Is your brief more than a few pages long?  Does it touch on more than one topic or issue, however closely related?  Then guess what!  You need headings.  Imagine reading the Encyclopedia without those neat little bold entry titles serving as treasured commercial breaks.  Or how about a two-hour stage play that was all one continuous act.  Yikes!  Most legal briefs need scenes just like most plays do.  Don’t hand the judge a sea of endless letters and spaces.  Even a short brief looks endless with page-long paragraphs and no mile markers to compartmentalize them.  Break it up with easy-to-follow signposts for quick reference, organization, and ease of use. That way, not only does your argument flow better, but it is also much more conducive to later re-reads.  Imagine a judge saying, “hey, what did that lawyer have to say about this topic again?  Let me go back and check… [at which point the judge returns to your twelve-page wordathon and suddenly loses interest].”

Very short briefs need not venture past first-tier headings.  If you’ve got a fifty page appellate brief, you may get into a second or third tier; but I wouldn’t recommend going beyond that.  Shorter briefs also enjoy the luxury of phrasal headings (“No Causation”), especially if it’s a simple issue.  However, if your brief is long or complex, I always teach that headings should be complete sentences — SHORT sentences, but complete ones.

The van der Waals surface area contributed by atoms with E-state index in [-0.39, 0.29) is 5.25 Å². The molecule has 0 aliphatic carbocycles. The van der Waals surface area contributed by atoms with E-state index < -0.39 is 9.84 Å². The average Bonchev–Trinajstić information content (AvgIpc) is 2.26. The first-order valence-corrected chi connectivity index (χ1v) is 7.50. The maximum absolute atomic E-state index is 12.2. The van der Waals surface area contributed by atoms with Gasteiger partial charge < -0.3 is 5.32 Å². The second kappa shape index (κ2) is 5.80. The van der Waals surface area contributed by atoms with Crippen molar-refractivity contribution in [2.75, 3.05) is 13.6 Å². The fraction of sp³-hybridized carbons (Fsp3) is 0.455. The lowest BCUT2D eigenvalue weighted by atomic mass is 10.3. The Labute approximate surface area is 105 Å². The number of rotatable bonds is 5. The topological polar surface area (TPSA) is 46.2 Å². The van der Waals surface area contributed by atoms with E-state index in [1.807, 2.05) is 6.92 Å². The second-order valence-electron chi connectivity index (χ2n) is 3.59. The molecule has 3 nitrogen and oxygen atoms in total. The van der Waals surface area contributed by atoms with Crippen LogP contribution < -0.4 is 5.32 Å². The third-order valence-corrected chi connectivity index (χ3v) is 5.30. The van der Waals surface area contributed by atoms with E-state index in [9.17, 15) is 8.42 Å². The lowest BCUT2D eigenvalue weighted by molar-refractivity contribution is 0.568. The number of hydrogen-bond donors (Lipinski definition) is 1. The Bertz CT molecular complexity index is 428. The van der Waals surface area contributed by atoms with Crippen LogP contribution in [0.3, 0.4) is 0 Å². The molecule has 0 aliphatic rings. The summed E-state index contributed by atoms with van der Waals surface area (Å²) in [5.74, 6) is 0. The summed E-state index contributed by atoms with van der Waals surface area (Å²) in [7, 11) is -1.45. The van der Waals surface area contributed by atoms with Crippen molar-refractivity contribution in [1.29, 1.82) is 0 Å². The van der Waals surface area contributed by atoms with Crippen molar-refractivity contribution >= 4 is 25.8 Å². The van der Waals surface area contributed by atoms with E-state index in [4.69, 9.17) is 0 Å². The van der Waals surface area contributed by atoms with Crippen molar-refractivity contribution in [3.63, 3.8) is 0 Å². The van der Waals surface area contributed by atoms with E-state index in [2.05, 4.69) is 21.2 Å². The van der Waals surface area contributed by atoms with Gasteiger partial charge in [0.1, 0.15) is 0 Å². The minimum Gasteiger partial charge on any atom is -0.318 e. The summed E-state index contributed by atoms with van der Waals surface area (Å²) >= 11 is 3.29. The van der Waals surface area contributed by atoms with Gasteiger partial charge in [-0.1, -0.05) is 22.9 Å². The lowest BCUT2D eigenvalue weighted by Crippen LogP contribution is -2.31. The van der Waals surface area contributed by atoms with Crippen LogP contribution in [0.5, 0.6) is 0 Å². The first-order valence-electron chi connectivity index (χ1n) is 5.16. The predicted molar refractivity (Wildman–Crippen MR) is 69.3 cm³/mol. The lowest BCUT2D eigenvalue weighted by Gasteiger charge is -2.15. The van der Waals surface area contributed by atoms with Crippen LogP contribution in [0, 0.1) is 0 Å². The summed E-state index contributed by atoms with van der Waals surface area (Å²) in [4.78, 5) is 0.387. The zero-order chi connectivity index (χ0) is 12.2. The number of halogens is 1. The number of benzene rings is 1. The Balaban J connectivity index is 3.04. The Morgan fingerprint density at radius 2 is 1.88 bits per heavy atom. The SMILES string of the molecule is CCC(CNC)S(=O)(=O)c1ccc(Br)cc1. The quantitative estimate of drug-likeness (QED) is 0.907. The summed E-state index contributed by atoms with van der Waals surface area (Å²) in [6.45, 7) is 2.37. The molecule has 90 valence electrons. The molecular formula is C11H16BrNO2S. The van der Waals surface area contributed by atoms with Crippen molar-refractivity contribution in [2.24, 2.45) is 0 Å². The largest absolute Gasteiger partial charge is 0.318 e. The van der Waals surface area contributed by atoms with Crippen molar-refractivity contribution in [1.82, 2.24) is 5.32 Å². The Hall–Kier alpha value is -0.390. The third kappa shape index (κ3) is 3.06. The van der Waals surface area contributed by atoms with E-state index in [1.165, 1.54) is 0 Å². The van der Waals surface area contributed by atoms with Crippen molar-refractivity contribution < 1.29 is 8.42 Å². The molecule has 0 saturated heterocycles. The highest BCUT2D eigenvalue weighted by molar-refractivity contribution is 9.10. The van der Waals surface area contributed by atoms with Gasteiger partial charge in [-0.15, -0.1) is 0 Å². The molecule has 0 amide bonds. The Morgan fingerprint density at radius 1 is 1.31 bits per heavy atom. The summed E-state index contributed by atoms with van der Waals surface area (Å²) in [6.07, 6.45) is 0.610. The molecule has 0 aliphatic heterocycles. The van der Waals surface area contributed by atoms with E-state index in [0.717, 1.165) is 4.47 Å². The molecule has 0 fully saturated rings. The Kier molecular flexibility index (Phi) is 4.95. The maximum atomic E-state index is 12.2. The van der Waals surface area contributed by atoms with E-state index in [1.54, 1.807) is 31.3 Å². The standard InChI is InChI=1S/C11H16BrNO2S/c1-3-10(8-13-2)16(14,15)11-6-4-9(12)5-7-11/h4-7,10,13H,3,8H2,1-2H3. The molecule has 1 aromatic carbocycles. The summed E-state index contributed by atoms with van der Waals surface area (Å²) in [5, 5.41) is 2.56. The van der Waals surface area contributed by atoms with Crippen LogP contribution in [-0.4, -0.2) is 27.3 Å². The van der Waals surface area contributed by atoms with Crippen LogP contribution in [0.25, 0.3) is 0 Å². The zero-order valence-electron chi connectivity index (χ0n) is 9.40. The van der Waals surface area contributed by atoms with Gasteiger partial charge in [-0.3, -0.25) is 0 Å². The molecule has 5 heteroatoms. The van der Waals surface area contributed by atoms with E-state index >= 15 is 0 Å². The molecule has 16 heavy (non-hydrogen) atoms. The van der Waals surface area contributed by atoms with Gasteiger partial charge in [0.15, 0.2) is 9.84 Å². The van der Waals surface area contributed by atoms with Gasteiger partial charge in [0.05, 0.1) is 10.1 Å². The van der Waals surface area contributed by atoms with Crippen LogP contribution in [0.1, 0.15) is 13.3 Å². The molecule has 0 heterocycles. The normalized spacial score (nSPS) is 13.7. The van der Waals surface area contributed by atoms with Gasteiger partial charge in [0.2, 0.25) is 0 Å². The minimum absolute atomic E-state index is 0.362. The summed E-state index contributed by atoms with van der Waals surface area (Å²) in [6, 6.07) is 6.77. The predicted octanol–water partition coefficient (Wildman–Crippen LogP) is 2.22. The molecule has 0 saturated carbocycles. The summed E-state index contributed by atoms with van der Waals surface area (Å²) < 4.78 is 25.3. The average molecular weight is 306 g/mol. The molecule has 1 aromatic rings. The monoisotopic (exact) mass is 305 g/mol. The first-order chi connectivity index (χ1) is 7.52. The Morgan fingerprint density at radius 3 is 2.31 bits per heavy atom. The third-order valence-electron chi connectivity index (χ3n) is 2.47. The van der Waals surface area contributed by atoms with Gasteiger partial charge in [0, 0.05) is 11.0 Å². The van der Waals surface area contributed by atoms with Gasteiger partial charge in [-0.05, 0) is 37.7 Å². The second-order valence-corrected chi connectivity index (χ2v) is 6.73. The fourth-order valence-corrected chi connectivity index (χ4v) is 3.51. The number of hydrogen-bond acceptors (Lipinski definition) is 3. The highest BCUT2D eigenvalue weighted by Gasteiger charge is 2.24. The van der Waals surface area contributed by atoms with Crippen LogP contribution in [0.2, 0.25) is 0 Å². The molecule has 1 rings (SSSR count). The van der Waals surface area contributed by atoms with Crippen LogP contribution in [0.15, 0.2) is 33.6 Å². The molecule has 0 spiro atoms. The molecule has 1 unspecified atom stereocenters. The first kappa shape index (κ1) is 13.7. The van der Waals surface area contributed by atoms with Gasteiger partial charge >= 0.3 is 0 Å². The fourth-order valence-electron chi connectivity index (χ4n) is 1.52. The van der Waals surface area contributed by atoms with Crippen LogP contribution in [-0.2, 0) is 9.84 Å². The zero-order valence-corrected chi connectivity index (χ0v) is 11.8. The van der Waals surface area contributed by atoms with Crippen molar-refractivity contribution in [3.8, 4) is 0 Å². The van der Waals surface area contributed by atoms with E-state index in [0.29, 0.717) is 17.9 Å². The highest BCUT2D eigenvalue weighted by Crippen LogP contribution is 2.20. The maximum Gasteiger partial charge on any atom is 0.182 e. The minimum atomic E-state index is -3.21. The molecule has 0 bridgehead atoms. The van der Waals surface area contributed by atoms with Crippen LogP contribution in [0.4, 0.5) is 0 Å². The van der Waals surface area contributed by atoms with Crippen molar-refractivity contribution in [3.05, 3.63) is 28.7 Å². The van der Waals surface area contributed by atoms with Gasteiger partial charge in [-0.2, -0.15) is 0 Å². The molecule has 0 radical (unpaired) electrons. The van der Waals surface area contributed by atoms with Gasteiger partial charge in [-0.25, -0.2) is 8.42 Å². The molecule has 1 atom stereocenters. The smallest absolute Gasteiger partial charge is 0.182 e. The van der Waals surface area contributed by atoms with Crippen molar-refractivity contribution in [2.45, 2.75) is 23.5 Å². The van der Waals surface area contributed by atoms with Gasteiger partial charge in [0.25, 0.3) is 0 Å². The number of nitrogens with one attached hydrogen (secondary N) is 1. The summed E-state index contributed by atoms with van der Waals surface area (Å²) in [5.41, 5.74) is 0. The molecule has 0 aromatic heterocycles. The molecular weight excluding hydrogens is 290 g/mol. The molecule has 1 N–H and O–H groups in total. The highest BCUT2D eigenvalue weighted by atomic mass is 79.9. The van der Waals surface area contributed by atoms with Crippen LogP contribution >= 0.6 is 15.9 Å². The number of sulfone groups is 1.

Here is the golden rule for headings: Ask yourself, if my judge were convinced that each of my headings was a true statement, would I win the case automatically under the law?  If the answer is yes, then your headings are good.  If the answer is no, you should revise them. In other words, identify the indispensable elements that the judge must have in order to rule in your favor, craft a sentence declaring each element to be present (or proved, or ripe for a jury, or whatever), and then use those sentences in logical succession as your headings.  The body paragraphs beneath each heading should do the work of establishing what you claimed in the heading.  But the headings themselves should give the judge precisely the information he or she needs to put you in the “W” column.

Heading Option A:  Duty
Any heading is usually better than no heading, but do we really know what this lawyer is about to say?  Do we even know which side the lawyer is arguing?  if we assumed this “statement” were true, could the judge rule in this lawyer’s favor?

Heading Option B:  There is no disputed fact on the issue of duty.
This is better, but we still don’t know what the undisputed fact actually establish.  All we know is that at some point … eventually … any day now … this lawyer will hopefully finally ultimately at the end of the day get around to claiming a stance of some sort.

Heading Option C:  Big Company had a duty to protect Innocent Victim.
Ok, now we’re getting somewhere.  At least we know this lawyer represents the plaintiff, the plaintiff believes there was a duty owed, and now the judge will read the body paragraphs for evidence of that duty.  Presumably the next heading would be along the lines of “Big Company breached that duty by …”

Now, obviously, this example is hopelessly unrealistic and oversimplified.  But I just used it to demonstrate the difference between empty headings, neutral or passive headings, and headings that exert real advocacy.  That’s what lawyers are supposed to do, right?